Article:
This year, the race, which has been held annually since 2009, gets underway on August 10. Competitors aim to complete the course on semi-wild mounts in an exhausting seven to ten days. The event aims to raise money for economic development charity work in Mongolia. It’s the brainchild of The Adventurists, the group that is also behind the annual Mongol Rally, a race from London to Ulaanbaatar in a vehicle with an engine size of one liter or less.
For the riders in this extreme equine test, the keyword is “adventure.” There's no route as such: It's up to participants to make their way between the horse stations as quickly as they can. At the stations each must pick up fresh horses. Accommodation is basic: Competitors either share a ger, a round felt tent, with a nomadic family or sleep under the stars in the wilderness.
Sartay’s is a peace-loving village. But when marauding Mongolian Dzungars brutally slay most of the inhabitants, including his parents, the Kazakh youth has no choice but to raise an army of teenagers to fight back, courageously attacking the Mongolians and rallying other youths to the cause.
Across Kazakhstan, an epic historical movie with an unabashedly patriotic tale is playing to packed theaters.
Directed by Akhan Satayev for the state-run Kazakhfilm studio, “Myn Bala: Warriors of the Steppe” opens with the Dzungars’ vicious attack and the making of our hero. Myn Bala in Kazakh means 1,000 children – Sartay (played by Asylkhan Tolepov) actually raises an army of 100, but he tells them before the final battle scene that together they are worth 1,000 warriors.
Director Satayev is better known for making movies with subtle plot twists that tackle modern-day problems such as organized crime, but audiences don’t seem to mind the black-and-white approach to history in his latest film. At a recent showing in Almaty, viewers applauded at the end. As Tengri News reported, Myn Bala is proving a blockbuster, taking a million dollars at the box office in the first weekend after its release on May 3, a Kazakh record.
The film’s success is notable since it was shot in Kazakh (with a bit of Mongolian). Films in Kazakh often struggle in a country where only about two-thirds of people speak the language, but the movie (called “Zhauzhurek Myn Bala” in Kazakh, or “The Brave Thousand Children”) is showing in the original language with Russian subtitles in many theaters.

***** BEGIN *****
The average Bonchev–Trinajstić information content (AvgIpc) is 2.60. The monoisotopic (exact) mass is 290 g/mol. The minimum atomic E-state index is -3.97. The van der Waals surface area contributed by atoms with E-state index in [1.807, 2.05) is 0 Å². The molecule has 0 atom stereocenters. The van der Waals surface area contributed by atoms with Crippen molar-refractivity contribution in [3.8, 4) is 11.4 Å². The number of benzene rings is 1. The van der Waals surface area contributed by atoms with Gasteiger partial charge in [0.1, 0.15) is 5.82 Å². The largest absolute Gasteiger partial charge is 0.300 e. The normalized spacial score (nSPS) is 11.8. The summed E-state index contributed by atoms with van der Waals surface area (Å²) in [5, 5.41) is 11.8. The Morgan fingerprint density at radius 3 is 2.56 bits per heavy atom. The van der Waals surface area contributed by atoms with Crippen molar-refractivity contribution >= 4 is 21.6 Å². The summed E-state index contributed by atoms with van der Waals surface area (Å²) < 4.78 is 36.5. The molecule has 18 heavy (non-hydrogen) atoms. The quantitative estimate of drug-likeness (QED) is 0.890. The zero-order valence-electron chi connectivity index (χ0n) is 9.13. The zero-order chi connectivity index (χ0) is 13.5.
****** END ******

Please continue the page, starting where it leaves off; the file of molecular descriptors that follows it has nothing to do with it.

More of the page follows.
Mongolia is using its newly exploited mineral wealth to reform its social services. While the government should be applauded for looking to the future, it is a challenge ensuring the changes don’t come at the expense of the majority of people in this vast and rural country. Mongolia’s unique population structure creates especially difficult conditions for schools, which are frequently over-crowded in the capital, Ulaanbaatar, but must accommodate sparse and highly dispersed populations elsewhere.
Mongolia’s approach to education reform appears to be quite similar to efforts in Kazakhstan, another natural resource-rich Central Asian state. Both countries are working with prestigious Cambridge University to develop a small network of elite schools that will serve the most academically successful students in the capital city and regional centers. The goal seems to be to develop schools to match their elite counterparts in developed countries quickly—a sort of superficial European renovation for the education system. Both countries also envision the good teaching practices that Cambridge consultants help develop and implement to trickle down to the rest of the education system.
Mongolia's defense minister has said the country is planning to send 850 peacekeepers to South Sudan, according to Xinhua:
"Sending soldiers to South Sudan, which is a newly independent country with civil war, is a matter of honor," the minister said...
In the past, Mongolian peacekeepers had served in conflict zones such as Iraq, Sierra Leone, Chad, Sudan, Kosova and Afghanistan, according to the defense minister.
"The responsibilities of Mongolian soldiers are also increasing. Previously, our soldiers were guarding military bases. Now they are guarding airports," he said.
Earlier this year, Mongolia had announced that it was going to send 850 peacekeepers to Cote d'Ivoire, but then nothing more was heard about that, and the defense minister at the time alluded to some bureaucratic holdups. So it seems reasonable to assume that that mission is now off the table and that the soldiers are going to South Sudan instead. I've tried to contact some sources in Ulaanbaatar for some clarification and more information, but thus far no luck. Will update as I get more information.
UPDATE: I heard back from a Mongolian defense official, who said this:
Yes, we couldn’t send troops to Cote d'Ivoire due to some bureaucratic procedure at UNDPKO. This time we could overcome this procedure, and UNDPKO has confirmed its approval sending our battalion /850 soldiers/ to South Sudan.
Moreover, we are nearly doubling our troop contribution to Afghanistan. Our troop number there will reach 350 instead 190 starting from this November.